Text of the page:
Apical dominance and oxidized tannins from phenolic compounds in semi-solid media inhibited the normal regeneration in olive (Rugini, 1984; Sadder, 2002). Using bioreactor is advantageous because of lower production cost due to reducing the labor, zeatin concentration and increased efficiency of proliferation rate plus removing gelling agent (Benelli and De Carlo, 2018). A novel temporary immersion system was reported to be a suitable method in olive micropropagation in comparison with other liquid systems such as Erlenmeyer flasks, filter paper bridges in test tubes and LifeReactor (Grigoriadou et al., 2005). The advantage of liquid system is due to lowering the toxic compound aggregation, well aerated plantlets (Benelli and De Carlo, 2018; Sadder, 2002) and horizontal position of plantlets. This method allows reduction in carbon dioxide, ethylene gases and relative humidity in the vessel’s headspace and thus reduces morphogenesis abnormality (Benelli and De Carlo, 2018). They showed using plantform™ bioreactor, desired zeatin concentration in olive was reduced to 25–50%. In the present study, PMB functioned the way that TIS did. Sadder, 2002 reported that in olive cultivar ˈNabaliˈ suffocation was also reported in liquid OM (Sadder, 2002).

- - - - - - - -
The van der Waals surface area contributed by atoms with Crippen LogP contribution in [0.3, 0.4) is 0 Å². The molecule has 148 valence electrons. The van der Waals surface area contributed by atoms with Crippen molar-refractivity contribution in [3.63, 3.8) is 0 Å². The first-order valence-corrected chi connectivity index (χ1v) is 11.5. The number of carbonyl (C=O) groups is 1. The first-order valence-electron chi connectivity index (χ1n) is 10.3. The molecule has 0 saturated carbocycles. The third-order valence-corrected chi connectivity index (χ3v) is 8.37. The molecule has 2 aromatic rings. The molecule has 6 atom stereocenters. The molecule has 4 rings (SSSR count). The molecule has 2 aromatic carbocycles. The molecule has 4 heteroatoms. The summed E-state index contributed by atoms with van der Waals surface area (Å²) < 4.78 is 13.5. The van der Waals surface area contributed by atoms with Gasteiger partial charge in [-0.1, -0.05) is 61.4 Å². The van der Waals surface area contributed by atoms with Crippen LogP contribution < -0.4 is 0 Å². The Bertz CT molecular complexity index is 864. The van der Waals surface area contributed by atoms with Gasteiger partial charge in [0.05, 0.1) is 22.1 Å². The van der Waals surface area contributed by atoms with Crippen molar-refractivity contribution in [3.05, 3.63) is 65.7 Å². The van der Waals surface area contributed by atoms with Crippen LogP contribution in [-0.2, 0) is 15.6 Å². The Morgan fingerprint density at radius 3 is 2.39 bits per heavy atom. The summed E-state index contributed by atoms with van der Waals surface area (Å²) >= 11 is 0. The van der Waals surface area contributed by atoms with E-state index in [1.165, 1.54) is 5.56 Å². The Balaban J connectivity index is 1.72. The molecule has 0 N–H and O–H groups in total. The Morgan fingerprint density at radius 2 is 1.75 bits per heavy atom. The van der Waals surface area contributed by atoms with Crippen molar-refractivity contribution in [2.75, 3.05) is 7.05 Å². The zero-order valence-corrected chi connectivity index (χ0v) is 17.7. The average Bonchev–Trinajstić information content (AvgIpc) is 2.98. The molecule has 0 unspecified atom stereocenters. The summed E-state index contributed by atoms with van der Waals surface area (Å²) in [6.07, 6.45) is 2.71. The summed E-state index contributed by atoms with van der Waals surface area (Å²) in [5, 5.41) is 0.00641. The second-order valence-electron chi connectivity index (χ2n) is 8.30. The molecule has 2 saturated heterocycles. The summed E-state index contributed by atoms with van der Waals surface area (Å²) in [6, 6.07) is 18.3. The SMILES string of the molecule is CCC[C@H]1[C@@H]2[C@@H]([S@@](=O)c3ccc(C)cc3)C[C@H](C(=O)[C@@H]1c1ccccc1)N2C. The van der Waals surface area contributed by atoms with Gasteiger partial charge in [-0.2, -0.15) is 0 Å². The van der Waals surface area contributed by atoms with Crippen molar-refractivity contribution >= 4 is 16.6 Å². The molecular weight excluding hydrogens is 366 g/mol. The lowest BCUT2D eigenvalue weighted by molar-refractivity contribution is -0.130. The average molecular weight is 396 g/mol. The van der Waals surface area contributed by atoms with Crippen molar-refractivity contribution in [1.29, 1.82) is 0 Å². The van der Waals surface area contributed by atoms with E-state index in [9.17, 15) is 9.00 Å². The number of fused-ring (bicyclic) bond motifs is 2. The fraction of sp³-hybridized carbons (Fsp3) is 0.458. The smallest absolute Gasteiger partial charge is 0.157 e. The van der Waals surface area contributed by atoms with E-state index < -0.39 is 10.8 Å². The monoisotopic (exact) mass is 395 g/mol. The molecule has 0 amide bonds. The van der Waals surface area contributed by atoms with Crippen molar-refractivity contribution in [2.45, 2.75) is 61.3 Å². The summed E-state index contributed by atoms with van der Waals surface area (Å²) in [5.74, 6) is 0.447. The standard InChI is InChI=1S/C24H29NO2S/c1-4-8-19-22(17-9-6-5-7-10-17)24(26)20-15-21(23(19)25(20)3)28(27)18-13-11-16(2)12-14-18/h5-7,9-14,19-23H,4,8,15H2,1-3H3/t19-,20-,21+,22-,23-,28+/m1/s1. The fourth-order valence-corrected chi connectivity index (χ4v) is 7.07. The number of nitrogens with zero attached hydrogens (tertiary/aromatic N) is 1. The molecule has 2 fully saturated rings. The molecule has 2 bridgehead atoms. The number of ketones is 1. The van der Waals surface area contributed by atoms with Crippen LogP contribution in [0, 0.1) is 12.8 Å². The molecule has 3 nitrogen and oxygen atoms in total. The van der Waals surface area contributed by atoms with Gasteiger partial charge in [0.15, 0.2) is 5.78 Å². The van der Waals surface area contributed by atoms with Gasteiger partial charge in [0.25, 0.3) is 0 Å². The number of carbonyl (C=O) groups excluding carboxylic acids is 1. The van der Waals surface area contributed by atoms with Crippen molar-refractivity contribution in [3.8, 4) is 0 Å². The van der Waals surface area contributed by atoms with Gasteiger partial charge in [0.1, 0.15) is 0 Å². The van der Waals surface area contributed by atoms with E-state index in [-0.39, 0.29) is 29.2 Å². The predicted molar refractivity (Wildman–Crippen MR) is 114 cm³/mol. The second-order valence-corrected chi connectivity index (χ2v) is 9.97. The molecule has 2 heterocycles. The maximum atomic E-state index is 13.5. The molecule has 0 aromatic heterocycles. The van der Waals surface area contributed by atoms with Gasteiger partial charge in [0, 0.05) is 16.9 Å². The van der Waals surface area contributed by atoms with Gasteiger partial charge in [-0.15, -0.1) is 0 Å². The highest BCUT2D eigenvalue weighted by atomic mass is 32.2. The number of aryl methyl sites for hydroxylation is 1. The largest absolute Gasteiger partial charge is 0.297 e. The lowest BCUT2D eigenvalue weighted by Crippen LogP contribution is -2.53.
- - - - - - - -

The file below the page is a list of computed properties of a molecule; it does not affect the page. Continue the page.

Analysis of 4–5 cm of olive shoot tip by Rugini (1984) resulted in introducing the best medium for olive micropropagation called OM which is high in Ca, Mg, S, Cu and Zn. Mg which is triple higher in OM compared to MS and VS (Duchefa, NL) increased shoot elongation by affecting enzymes positively, especially those involved in phosphate transfer as modulator of shoot initiation and growth promoter (Shaul, 2002). Nevertheles, it has as twice Boron as MS and VS have which evidently plays important roles in nucleic acid synthesis, cell differentiation and elongation (Läuchli, 2002).